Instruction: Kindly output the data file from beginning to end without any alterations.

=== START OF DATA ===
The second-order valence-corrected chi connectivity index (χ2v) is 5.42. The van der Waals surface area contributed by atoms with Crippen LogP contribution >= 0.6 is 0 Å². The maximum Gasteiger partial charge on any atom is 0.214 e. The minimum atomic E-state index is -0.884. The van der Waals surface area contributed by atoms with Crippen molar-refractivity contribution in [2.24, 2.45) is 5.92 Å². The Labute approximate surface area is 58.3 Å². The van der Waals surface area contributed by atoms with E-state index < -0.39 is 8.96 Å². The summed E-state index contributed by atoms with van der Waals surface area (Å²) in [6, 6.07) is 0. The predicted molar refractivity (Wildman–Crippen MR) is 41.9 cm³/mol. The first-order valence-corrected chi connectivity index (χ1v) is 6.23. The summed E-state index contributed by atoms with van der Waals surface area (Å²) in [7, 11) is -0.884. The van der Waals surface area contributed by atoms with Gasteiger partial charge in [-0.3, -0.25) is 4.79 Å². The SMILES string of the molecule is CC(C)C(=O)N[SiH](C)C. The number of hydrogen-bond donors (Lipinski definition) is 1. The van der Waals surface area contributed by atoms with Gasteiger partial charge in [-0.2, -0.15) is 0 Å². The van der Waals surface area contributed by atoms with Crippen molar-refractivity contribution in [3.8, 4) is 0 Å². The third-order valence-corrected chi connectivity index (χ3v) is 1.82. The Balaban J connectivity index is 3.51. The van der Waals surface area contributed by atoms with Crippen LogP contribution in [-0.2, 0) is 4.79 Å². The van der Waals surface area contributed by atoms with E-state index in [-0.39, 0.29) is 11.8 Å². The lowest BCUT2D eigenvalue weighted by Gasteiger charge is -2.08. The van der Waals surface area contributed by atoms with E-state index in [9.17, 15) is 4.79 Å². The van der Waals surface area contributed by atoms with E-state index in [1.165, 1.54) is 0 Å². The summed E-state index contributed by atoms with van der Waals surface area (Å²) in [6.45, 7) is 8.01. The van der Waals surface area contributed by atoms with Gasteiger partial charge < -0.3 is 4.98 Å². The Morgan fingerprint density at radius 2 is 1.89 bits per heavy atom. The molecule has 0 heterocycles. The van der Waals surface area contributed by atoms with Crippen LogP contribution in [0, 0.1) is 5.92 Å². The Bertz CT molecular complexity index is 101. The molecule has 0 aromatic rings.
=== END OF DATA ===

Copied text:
The second-order valence-corrected chi connectivity index (χ2v) is 5.42. The van der Waals surface area contributed by atoms with Crippen LogP contribution >= 0.6 is 0 Å². The maximum Gasteiger partial charge on any atom is 0.214 e. The minimum atomic E-state index is -0.884. The van der Waals surface area contributed by atoms with Crippen molar-refractivity contribution in [2.24, 2.45) is 5.92 Å². The Labute approximate surface area is 58.3 Å². The van der Waals surface area contributed by atoms with E-state index < -0.39 is 8.96 Å². The summed E-state index contributed by atoms with van der Waals surface area (Å²) in [6, 6.07) is 0. The predicted molar refractivity (Wildman–Crippen MR) is 41.9 cm³/mol. The first-order valence-corrected chi connectivity index (χ1v) is 6.23. The summed E-state index contributed by atoms with van der Waals surface area (Å²) in [7, 11) is -0.884. The van der Waals surface area contributed by atoms with Gasteiger partial charge in [-0.3, -0.25) is 4.79 Å². The SMILES string of the molecule is CC(C)C(=O)N[SiH](C)C. The number of hydrogen-bond donors (Lipinski definition) is 1. The van der Waals surface area contributed by atoms with Gasteiger partial charge in [-0.2, -0.15) is 0 Å². The van der Waals surface area contributed by atoms with Crippen molar-refractivity contribution in [3.8, 4) is 0 Å². The third-order valence-corrected chi connectivity index (χ3v) is 1.82. The Balaban J connectivity index is 3.51. The van der Waals surface area contributed by atoms with Crippen LogP contribution in [-0.2, 0) is 4.79 Å². The van der Waals surface area contributed by atoms with E-state index in [-0.39, 0.29) is 11.8 Å². The lowest BCUT2D eigenvalue weighted by Gasteiger charge is -2.08. The van der Waals surface area contributed by atoms with E-state index in [9.17, 15) is 4.79 Å². The van der Waals surface area contributed by atoms with E-state index in [1.165, 1.54) is 0 Å². The summed E-state index contributed by atoms with van der Waals surface area (Å²) in [6.45, 7) is 8.01. The van der Waals surface area contributed by atoms with Gasteiger partial charge < -0.3 is 4.98 Å². The Morgan fingerprint density at radius 2 is 1.89 bits per heavy atom. The molecule has 0 heterocycles. The van der Waals surface area contributed by atoms with Crippen LogP contribution in [0, 0.1) is 5.92 Å². The Bertz CT molecular complexity index is 101. The molecule has 0 aromatic rings.